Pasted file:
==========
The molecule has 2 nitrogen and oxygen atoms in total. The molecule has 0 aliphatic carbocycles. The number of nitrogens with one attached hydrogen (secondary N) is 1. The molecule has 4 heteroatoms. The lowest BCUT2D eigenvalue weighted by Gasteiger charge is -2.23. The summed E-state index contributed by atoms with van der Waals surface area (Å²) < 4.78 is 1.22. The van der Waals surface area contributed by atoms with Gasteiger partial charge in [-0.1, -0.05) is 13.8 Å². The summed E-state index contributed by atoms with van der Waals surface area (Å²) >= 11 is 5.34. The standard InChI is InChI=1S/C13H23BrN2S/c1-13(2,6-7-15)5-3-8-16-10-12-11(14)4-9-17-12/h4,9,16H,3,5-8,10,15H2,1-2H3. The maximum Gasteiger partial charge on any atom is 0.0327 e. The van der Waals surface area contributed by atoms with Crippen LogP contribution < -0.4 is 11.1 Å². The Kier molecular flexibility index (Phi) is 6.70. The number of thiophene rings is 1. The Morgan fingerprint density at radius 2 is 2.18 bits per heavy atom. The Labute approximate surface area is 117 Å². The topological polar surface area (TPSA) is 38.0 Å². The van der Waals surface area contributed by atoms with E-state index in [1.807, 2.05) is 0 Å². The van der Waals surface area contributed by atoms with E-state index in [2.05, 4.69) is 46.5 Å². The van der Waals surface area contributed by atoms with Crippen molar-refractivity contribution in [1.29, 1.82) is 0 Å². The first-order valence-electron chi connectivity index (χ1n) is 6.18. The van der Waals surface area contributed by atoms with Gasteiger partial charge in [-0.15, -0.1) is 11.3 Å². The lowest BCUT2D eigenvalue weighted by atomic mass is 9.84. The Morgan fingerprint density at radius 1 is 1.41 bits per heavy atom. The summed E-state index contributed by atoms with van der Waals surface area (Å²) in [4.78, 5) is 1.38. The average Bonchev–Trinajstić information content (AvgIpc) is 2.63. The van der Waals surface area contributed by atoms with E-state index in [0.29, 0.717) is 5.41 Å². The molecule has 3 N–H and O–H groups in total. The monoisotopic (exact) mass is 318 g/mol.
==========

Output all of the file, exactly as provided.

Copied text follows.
The molecule has 2 nitrogen and oxygen atoms in total. The molecule has 0 aliphatic carbocycles. The number of nitrogens with one attached hydrogen (secondary N) is 1. The molecule has 4 heteroatoms. The lowest BCUT2D eigenvalue weighted by Gasteiger charge is -2.23. The summed E-state index contributed by atoms with van der Waals surface area (Å²) < 4.78 is 1.22. The van der Waals surface area contributed by atoms with Gasteiger partial charge in [-0.1, -0.05) is 13.8 Å². The summed E-state index contributed by atoms with van der Waals surface area (Å²) >= 11 is 5.34. The standard InChI is InChI=1S/C13H23BrN2S/c1-13(2,6-7-15)5-3-8-16-10-12-11(14)4-9-17-12/h4,9,16H,3,5-8,10,15H2,1-2H3. The maximum Gasteiger partial charge on any atom is 0.0327 e. The van der Waals surface area contributed by atoms with Crippen LogP contribution < -0.4 is 11.1 Å². The Kier molecular flexibility index (Phi) is 6.70. The number of thiophene rings is 1. The Morgan fingerprint density at radius 2 is 2.18 bits per heavy atom. The Labute approximate surface area is 117 Å². The topological polar surface area (TPSA) is 38.0 Å². The van der Waals surface area contributed by atoms with E-state index in [1.807, 2.05) is 0 Å². The van der Waals surface area contributed by atoms with E-state index in [2.05, 4.69) is 46.5 Å². The van der Waals surface area contributed by atoms with Crippen molar-refractivity contribution in [1.29, 1.82) is 0 Å². The first-order valence-electron chi connectivity index (χ1n) is 6.18. The van der Waals surface area contributed by atoms with Gasteiger partial charge in [-0.15, -0.1) is 11.3 Å². The lowest BCUT2D eigenvalue weighted by atomic mass is 9.84. The Morgan fingerprint density at radius 1 is 1.41 bits per heavy atom. The summed E-state index contributed by atoms with van der Waals surface area (Å²) in [4.78, 5) is 1.38. The average Bonchev–Trinajstić information content (AvgIpc) is 2.63. The van der Waals surface area contributed by atoms with E-state index in [0.29, 0.717) is 5.41 Å². The molecule has 3 N–H and O–H groups in total. The monoisotopic (exact) mass is 318 g/mol.